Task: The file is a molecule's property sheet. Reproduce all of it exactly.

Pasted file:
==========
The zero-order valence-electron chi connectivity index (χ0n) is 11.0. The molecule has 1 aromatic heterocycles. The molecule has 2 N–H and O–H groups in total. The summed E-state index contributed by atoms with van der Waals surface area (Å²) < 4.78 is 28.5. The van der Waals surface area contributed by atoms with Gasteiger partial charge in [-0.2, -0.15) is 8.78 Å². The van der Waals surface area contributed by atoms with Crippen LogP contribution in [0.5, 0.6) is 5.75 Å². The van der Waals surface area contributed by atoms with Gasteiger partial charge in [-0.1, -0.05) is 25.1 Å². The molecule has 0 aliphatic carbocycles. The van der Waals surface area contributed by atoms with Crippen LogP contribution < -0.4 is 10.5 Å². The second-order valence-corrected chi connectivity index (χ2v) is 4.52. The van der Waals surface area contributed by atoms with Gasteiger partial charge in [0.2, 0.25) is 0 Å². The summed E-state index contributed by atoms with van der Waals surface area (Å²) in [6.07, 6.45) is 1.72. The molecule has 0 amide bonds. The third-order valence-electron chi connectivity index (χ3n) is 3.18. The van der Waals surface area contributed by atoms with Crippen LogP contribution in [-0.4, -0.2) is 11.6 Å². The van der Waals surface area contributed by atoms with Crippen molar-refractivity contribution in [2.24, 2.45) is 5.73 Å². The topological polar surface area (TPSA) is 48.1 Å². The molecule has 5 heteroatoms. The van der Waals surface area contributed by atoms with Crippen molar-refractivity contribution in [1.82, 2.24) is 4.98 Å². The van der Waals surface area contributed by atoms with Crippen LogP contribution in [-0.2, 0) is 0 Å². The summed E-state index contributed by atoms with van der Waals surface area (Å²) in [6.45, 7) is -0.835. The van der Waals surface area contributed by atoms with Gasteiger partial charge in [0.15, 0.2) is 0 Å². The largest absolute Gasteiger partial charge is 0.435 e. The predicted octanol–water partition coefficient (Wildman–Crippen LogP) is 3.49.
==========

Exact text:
The zero-order valence-electron chi connectivity index (χ0n) is 11.0. The molecule has 1 aromatic heterocycles. The molecule has 2 N–H and O–H groups in total. The summed E-state index contributed by atoms with van der Waals surface area (Å²) < 4.78 is 28.5. The van der Waals surface area contributed by atoms with Gasteiger partial charge in [-0.2, -0.15) is 8.78 Å². The van der Waals surface area contributed by atoms with Crippen LogP contribution in [0.5, 0.6) is 5.75 Å². The van der Waals surface area contributed by atoms with Gasteiger partial charge in [-0.1, -0.05) is 25.1 Å². The molecule has 0 aliphatic carbocycles. The van der Waals surface area contributed by atoms with Crippen LogP contribution < -0.4 is 10.5 Å². The second-order valence-corrected chi connectivity index (χ2v) is 4.52. The van der Waals surface area contributed by atoms with Gasteiger partial charge in [0.2, 0.25) is 0 Å². The summed E-state index contributed by atoms with van der Waals surface area (Å²) in [6.07, 6.45) is 1.72. The molecule has 0 amide bonds. The third-order valence-electron chi connectivity index (χ3n) is 3.18. The van der Waals surface area contributed by atoms with Crippen LogP contribution in [-0.4, -0.2) is 11.6 Å². The van der Waals surface area contributed by atoms with Crippen molar-refractivity contribution in [2.24, 2.45) is 5.73 Å². The topological polar surface area (TPSA) is 48.1 Å². The molecule has 5 heteroatoms. The van der Waals surface area contributed by atoms with Crippen molar-refractivity contribution in [1.82, 2.24) is 4.98 Å². The van der Waals surface area contributed by atoms with Crippen LogP contribution in [-0.2, 0) is 0 Å². The summed E-state index contributed by atoms with van der Waals surface area (Å²) in [6.45, 7) is -0.835. The van der Waals surface area contributed by atoms with Gasteiger partial charge in [0.15, 0.2) is 0 Å². The largest absolute Gasteiger partial charge is 0.435 e. The predicted octanol–water partition coefficient (Wildman–Crippen LogP) is 3.49.